I love to shvitz.
I’m not just talking about shvitzing (sweating) on a balmy day or from a good run, but the yiddish kind of shvitz: the place and bodily function melded into the singular experience of sitting in a steam room or hot tub to sweat.
Come to think of it, I could probably start an entire blog about shvitzing and the many places I’ve experienced it (each country with its own nuances). To name a few: Azerbaijan, Armenia, all over the United States and most recently, Iceland.
While mostly known for its captivating beauty and northern lights, Iceland’s geothermal activity sends the island country way up on the list of amazing places to shvitz.
Throughout Reykjavik and the country, public pools heated by geothermal activity offer “hot pots” (what we’d call hot tubs) and steam rooms and saunas for your sweaty pleasure.
Soaking in a hot pot is the perfect complement to a day of exploring Iceland’s wilderness, but why not incorporate a hike with a shvitz, or a shvitzenhike?
A few hours from Reykjavik, nestled in a mountain valley, lies the natural thermal pool Seljavallalaug. Built in 1923 and one of the oldest thermal baths in Iceland, getting to this spartan, desolate spot only requires a 30-minute trek along a rocky riverbed and a taste for adventure.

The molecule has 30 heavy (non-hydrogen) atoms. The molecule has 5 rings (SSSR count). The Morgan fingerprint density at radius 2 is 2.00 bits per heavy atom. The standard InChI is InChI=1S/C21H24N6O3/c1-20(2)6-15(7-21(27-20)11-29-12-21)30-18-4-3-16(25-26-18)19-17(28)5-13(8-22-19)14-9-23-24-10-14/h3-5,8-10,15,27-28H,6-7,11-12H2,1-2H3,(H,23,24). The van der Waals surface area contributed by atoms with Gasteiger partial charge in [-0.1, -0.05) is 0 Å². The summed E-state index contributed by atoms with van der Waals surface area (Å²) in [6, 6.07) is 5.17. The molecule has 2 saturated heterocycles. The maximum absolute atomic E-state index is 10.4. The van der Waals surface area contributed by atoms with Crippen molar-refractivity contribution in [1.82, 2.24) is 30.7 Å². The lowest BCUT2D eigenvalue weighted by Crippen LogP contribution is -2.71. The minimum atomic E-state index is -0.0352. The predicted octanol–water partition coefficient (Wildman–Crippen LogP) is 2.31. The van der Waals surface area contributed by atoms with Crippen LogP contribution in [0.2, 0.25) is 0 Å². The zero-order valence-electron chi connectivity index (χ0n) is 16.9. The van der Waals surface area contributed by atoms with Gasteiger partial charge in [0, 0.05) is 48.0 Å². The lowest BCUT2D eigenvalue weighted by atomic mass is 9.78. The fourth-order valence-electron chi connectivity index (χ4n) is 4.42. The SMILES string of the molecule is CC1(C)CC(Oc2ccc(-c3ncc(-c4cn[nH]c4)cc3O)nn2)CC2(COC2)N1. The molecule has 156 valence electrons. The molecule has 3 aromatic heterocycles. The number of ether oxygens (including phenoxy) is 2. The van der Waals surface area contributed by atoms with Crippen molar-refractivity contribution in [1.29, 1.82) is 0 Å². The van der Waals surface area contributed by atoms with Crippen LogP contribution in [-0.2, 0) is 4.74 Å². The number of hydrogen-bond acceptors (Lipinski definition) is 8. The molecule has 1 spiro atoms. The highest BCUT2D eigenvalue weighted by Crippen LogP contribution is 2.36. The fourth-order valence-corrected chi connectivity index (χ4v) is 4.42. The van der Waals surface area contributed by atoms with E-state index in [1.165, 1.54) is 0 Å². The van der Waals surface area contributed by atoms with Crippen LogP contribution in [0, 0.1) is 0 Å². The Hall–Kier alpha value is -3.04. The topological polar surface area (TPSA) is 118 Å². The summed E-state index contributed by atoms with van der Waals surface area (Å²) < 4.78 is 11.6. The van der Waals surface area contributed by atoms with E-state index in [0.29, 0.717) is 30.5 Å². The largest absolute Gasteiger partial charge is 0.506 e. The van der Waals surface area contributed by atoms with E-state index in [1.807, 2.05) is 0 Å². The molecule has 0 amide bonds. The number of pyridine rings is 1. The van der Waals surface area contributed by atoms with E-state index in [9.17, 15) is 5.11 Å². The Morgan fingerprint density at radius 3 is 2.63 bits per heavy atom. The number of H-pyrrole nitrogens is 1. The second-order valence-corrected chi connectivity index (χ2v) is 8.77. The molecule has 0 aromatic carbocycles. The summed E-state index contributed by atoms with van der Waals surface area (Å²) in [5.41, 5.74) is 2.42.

During my recent trip to the land of vikings, my new wife Joanie and I ventured to Seljavallalaug (say it 3 times really fast) and experienced its curative pools.
It was a cold day and after after stripping down in one of the cruddy changing rooms, we dipped in. You couldn’t see the pools bottom (or even touch the bottom) which made the experience a little spooky.
The water wasn’t super hot and as it was cold outside, staying warm and comfy in the lukewarm water proved a challenge. And there was the concern that someone might hike to the pool still wearing clothes and that’d make for an awkward introduction.
Luckily, we had the place all to ourselves, watching clouds of steam burn off the pool while surrounded by snowy mountains and scruffy winter grass.
Taking a dip at Seljavallalaug might be better in the spring or summer, but it felt magical having the place to ourselves, soaking in the rugged beauty and bumps Seljavallalaug into a top spot on my shvitz list.